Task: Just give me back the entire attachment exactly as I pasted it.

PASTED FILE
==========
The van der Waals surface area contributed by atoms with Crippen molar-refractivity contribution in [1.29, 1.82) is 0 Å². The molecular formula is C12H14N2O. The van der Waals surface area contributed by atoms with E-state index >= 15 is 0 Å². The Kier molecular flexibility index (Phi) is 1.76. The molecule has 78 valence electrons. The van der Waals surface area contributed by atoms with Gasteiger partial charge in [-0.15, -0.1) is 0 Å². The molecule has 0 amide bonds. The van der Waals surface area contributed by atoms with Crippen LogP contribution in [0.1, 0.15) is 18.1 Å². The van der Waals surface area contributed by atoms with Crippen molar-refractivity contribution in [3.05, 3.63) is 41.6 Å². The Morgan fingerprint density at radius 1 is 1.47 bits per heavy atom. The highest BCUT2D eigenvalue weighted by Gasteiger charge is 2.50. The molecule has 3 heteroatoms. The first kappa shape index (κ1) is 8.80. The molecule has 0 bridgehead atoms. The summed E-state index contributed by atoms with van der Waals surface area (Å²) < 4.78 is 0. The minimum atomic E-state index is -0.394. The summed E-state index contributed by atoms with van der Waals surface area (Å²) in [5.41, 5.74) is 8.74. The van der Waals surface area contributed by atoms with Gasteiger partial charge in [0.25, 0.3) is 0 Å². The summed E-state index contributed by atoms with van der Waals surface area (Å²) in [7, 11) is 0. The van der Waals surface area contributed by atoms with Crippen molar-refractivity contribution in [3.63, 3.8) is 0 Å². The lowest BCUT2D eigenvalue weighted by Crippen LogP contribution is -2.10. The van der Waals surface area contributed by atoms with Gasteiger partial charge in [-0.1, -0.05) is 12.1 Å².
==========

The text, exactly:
The van der Waals surface area contributed by atoms with Crippen molar-refractivity contribution in [1.29, 1.82) is 0 Å². The molecular formula is C12H14N2O. The van der Waals surface area contributed by atoms with E-state index >= 15 is 0 Å². The Kier molecular flexibility index (Phi) is 1.76. The molecule has 78 valence electrons. The van der Waals surface area contributed by atoms with Gasteiger partial charge in [-0.15, -0.1) is 0 Å². The molecule has 0 amide bonds. The van der Waals surface area contributed by atoms with Crippen LogP contribution in [0.1, 0.15) is 18.1 Å². The van der Waals surface area contributed by atoms with Crippen molar-refractivity contribution in [3.05, 3.63) is 41.6 Å². The Morgan fingerprint density at radius 1 is 1.47 bits per heavy atom. The highest BCUT2D eigenvalue weighted by Gasteiger charge is 2.50. The molecule has 3 heteroatoms. The first kappa shape index (κ1) is 8.80. The molecule has 0 bridgehead atoms. The summed E-state index contributed by atoms with van der Waals surface area (Å²) < 4.78 is 0. The minimum atomic E-state index is -0.394. The summed E-state index contributed by atoms with van der Waals surface area (Å²) in [5.41, 5.74) is 8.74. The van der Waals surface area contributed by atoms with Gasteiger partial charge in [0.25, 0.3) is 0 Å². The summed E-state index contributed by atoms with van der Waals surface area (Å²) in [7, 11) is 0. The van der Waals surface area contributed by atoms with Crippen molar-refractivity contribution in [3.63, 3.8) is 0 Å². The lowest BCUT2D eigenvalue weighted by Crippen LogP contribution is -2.10. The van der Waals surface area contributed by atoms with Gasteiger partial charge in [-0.1, -0.05) is 12.1 Å².